Nepti the Tiger
In 1952 1st/7th Gurkha Rifles were stationed in Negri Sembilan in Malaya, during the Malayan Emergency.
Whilst on a routine patrol, a group of Gurkha soldiers from No. 4 Platoon, ‘B’ Company, 1st/7th Gurkha Rifles stumbled across the body of a dead female tiger, sat next to which was a small and distressed tiger cub. Not wishing to remain in the vicinity any longer than was necessary, the patrol made the decision to take the cub with them back to their base. The cub was introduced to the camp and, aware that such a young cub would be unlikely to survive long on its own in the jungle, the Gurkha soldiers took the decision to keep the tiger.
After briefly being sent to a local rubber plantation (where Nepti delighted the manager’s two daughters but proved too boisterous for their mother’s liking and quickly returned), Nepti spent the next few months amongst the Gurkha’s lines, getting to know the soldiers and ‘greeting’ new visitors with a playful gnaw on an ankle. Though popular, she grew quickly (assisted by a diet of milk and pork chops, by all accounts her favourite food) and it was soon realised that a fully-grown tiger would be too much of a hazard for the camp. The decision was taken to send Nepti on, and luckily a deal was soon struck with London Zoo, who agreed to take her in.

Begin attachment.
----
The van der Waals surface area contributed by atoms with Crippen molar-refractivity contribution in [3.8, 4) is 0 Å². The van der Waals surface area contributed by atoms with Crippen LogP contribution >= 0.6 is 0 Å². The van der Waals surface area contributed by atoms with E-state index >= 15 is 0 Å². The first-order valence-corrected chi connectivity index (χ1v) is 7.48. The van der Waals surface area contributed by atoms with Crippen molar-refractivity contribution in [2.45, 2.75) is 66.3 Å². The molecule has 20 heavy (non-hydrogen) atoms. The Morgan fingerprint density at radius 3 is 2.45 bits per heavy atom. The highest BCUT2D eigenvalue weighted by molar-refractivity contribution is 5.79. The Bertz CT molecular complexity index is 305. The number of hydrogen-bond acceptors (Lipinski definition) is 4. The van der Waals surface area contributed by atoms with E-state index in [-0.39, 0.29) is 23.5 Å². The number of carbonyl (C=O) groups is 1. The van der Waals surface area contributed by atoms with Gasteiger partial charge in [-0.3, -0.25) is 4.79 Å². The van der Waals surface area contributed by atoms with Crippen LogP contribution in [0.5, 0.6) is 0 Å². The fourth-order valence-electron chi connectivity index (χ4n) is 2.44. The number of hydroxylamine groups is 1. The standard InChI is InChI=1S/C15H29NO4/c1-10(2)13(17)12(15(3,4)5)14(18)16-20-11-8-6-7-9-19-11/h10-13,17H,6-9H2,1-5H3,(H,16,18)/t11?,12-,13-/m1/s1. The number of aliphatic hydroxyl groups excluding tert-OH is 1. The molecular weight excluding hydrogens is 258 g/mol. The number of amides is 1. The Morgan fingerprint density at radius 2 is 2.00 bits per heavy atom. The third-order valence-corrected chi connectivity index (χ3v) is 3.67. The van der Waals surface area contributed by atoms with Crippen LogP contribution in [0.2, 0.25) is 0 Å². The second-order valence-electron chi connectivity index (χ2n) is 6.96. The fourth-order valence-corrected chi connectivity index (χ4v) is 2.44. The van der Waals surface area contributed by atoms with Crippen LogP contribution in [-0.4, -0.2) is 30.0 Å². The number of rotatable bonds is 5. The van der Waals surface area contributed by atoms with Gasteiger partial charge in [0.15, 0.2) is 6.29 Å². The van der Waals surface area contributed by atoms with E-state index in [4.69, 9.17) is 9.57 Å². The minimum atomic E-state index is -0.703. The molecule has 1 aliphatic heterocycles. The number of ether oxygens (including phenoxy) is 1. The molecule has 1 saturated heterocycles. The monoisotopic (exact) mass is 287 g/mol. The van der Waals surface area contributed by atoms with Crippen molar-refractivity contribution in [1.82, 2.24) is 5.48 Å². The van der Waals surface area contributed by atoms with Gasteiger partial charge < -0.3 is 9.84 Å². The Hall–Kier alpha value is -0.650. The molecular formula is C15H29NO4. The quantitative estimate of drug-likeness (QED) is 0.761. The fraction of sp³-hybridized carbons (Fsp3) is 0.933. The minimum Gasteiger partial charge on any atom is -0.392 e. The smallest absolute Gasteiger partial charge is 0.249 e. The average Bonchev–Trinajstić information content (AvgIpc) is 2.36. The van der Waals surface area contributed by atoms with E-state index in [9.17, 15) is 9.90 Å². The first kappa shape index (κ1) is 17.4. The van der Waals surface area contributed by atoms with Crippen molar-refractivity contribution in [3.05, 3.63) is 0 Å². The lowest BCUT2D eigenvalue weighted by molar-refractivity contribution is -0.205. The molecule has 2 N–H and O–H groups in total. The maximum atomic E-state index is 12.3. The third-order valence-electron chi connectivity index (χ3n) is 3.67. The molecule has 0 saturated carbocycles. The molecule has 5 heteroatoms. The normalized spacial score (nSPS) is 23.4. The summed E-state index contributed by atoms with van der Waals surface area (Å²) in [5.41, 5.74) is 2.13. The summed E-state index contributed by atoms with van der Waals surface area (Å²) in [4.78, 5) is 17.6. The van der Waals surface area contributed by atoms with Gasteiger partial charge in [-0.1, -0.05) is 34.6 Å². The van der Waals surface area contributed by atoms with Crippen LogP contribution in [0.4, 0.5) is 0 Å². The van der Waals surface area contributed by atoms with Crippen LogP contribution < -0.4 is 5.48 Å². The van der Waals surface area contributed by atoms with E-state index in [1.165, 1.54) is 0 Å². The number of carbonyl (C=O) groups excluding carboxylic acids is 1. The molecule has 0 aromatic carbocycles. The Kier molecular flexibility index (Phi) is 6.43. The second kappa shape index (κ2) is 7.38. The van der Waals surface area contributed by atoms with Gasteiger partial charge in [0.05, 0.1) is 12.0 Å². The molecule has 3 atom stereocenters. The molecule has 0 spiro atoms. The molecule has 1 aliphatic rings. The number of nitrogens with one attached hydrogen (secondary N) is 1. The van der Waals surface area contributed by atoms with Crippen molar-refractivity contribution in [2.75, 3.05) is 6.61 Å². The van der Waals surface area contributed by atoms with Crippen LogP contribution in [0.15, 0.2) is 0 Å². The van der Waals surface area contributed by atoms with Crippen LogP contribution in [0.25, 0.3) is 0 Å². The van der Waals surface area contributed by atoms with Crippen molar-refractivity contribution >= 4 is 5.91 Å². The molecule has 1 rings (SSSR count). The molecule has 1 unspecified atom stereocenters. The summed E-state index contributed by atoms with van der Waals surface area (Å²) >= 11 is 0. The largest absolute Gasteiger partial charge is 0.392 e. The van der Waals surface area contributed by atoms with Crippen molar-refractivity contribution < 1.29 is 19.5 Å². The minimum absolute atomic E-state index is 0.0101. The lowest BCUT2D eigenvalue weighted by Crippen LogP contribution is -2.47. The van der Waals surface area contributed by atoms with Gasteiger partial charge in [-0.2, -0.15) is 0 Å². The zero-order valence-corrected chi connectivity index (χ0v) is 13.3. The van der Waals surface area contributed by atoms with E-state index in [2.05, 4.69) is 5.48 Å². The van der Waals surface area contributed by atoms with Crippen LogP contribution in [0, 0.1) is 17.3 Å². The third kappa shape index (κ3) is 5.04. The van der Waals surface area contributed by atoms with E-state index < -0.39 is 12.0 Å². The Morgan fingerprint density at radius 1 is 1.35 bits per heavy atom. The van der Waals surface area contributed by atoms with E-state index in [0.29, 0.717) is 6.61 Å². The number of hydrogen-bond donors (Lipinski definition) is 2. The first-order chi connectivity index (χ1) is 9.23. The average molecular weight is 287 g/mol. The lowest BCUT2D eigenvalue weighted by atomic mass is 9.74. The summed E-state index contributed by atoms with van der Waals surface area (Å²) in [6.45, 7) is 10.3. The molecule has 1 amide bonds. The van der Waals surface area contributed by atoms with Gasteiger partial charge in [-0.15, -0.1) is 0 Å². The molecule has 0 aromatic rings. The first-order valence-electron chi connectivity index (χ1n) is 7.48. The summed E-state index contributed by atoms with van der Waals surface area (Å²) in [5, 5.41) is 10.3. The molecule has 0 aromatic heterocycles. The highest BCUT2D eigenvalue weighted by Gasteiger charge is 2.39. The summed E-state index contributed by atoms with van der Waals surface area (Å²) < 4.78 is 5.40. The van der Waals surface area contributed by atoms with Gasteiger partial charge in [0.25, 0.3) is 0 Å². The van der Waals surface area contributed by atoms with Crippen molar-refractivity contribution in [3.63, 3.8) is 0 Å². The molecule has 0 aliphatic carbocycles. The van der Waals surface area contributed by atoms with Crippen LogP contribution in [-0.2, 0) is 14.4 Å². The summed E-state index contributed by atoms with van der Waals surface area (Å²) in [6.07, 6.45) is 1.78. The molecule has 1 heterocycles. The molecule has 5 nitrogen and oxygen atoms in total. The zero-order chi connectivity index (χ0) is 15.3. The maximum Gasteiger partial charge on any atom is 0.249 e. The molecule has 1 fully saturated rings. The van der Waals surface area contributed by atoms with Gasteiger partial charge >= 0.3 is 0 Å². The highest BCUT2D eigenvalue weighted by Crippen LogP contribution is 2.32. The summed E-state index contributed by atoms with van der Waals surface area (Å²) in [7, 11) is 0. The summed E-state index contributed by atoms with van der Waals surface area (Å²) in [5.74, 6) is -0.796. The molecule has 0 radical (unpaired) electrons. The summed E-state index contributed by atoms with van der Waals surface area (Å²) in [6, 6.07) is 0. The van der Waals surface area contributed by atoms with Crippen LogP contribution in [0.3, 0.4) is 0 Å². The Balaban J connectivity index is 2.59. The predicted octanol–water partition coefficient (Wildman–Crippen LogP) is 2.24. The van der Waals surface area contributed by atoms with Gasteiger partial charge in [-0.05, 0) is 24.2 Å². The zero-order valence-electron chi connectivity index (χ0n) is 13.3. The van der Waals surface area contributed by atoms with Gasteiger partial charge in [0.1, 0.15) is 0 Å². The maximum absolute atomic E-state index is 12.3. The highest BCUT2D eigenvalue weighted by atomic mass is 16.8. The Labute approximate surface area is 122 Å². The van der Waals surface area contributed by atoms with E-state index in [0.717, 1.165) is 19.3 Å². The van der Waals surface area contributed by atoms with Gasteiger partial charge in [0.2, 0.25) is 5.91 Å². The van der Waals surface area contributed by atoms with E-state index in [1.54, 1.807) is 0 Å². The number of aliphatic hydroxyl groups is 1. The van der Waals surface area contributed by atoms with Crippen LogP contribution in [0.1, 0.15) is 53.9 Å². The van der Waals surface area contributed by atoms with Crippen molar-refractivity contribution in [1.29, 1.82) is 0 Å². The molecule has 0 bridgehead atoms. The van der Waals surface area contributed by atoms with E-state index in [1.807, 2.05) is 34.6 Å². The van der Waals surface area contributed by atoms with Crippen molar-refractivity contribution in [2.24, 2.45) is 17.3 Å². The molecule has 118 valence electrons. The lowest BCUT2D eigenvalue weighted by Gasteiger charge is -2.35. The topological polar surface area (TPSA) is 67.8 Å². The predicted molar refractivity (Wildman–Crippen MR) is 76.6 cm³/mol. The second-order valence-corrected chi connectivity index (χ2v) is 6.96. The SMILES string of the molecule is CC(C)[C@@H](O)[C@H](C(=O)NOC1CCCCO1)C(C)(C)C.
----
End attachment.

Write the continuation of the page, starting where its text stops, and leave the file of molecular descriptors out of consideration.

Nepti arrived at London Zoo on the 18th of August 1952 and remained there for the rest of her life, having two cubs of her own. In 1953, as part of the Coronation Contingent sent from 7th Gurkha Rifles, some of the soldiers who had originally found and took care of Nepti travelled to London and were once again able to see her in her new environment.